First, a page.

Now the decorating fun begins! This chapter is perhaps the one with most advanced cookies. You will learn how to make piped roses (wet on wet), use filigree (for beautiful wedding cookies), and brush embroidery to decorate a gift box (which you can of course simplify and make as a regular cookie). I love all the designs in this chapter, the Birthday Cake maybe is my favorite. The Graduation Cookie teaches a very cool way to do a marbled background (which I intend to try soon), and the Back to School, that closes the chapter, shows how to come up with a chalkboard look. Super cool.

Chapter 5: Seasonal Cookies
I love this chapter, beginning to end! It opens with Valentine’s Day. Amber is a pro at making designs that mimic leopard print, and that’s what she chose to feature a heart-shaped cookie. Totally modern! I considered making it to feature the post, but ended up picking the Fall Bouquet instead. Tulip Bouquets (with clear explanation on how to make the cookie stay on the stick), Marbled Eggs, Fall Bouquet, Lanterns and Stars (I made the lantern as a bonus featured in this post), are just a few of the examples. Maybe my favorite of this chapter is the Goth Pumpkin, on page 117. I absolutely MUST make it soon, before Halloween says goodbye. It is unique, elegant and vibrant. I am also smitten by her take on Snowflakes. I would say that in this chapter you’ll find designs that are friendly to beginners and even the Snowflakes (page 142) that look absolutely stunning, are in fact doable with her detailed step-by-step instructions.

Chapter 6: Anytime Cookies
This is simply FUN. She opens the chapter with Pizza Slices, perfect for a Summer party. Ice Cream Cups, Coffee and Donuts (love this series), Fruit Slices, Tie-Dye T-Shirts (cool to the limit!), Butterflies… I think (but it is hard to choose) my favorite would be the Dinosaurs (page 175). Very creative and not too difficult to put together. The way she cracked the icing to have the dinosaur little foot coming out of the egg, is just brilliant. Yes, I want to make that one soon.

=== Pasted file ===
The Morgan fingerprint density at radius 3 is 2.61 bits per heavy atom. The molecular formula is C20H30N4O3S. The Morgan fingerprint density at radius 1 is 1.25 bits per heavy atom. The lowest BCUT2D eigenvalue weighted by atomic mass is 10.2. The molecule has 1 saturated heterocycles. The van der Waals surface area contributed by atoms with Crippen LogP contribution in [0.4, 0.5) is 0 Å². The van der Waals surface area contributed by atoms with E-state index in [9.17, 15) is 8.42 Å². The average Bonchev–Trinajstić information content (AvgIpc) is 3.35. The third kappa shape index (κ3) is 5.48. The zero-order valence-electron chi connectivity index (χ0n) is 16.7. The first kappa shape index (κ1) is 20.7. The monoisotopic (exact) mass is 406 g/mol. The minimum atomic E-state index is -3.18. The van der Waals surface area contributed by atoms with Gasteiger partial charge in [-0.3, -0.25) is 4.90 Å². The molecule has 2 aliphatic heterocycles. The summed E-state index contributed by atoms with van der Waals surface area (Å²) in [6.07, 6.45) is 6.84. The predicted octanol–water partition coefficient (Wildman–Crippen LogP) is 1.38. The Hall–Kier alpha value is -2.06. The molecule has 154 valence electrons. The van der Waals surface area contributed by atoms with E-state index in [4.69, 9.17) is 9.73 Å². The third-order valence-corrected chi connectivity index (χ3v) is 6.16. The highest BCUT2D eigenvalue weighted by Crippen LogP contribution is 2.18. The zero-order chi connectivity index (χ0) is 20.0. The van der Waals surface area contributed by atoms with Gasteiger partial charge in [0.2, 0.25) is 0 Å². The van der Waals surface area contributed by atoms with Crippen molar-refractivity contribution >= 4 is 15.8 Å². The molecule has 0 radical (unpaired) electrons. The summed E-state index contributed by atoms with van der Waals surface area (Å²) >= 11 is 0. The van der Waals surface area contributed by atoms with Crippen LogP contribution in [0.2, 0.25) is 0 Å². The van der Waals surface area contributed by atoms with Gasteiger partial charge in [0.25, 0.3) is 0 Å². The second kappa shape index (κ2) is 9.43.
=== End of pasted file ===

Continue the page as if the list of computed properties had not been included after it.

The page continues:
Chapter 7: Templates
In this chapter you will find everything you need to make cookies that need to be cut by hand (such as the vase I featured), or piped on the cookie (like the lantern, also featured today). Also sketches to help you pipe borders and the amazing filigree.

So that’s that, my friends. Amber’s book is clearly a labor of love! Every design has many step-by-step pictures and a very detailed list of everything you need, from equipment to colors and consistencies of icing, to make the cookie come to life. I cannot imagine the amount of work that went into the making of this book! Beginners in cookie decorating will find plenty of designs to play with, and those who like to stretch their limits will also have a blast with the book. I think Amber says it all in the final paragraph of her Introduction to the book, and I will transcribe it here for you:

The designs in this book came with step-by-step instructions and are meant to be recreated by you so you can learn to decorate cookies. As you get more comfortable with decorating, I encourage you to combine these techniques to create your own unique works of edible art. Most importantly, have fun!

Amber, thank you so much for allowing me to share the designs I made so far. I cannot wait to make more of them, and to continue following you on tutorials both through Patreon and Facebook lives. It is a hobby that I embraced a couple of years ago, and thanks to the help of cookie artists such as yourself, I love more and more each day!

ONE YEAR AGO: Marbled Spooky Cookies

2 thoughts on “COOKIE CANVAS, A COOKBOOK REVIEW

  1. Maureen | Orgasmic Chef October 20, 2022 / 9:58 am

    Wow, it’s such a lot of work. I look at your cookies and wonder if I could do it. First I have to find a place to donate them to. Thanks for this review, Amber sounds nearly as talented as you are.

    Liked by 1 person

    • sallybr October 22, 2022 / 7:14 pm

      well, I am very glad I have a venue to donate my cookies otherwise I would weigh 100kg 😉

      Like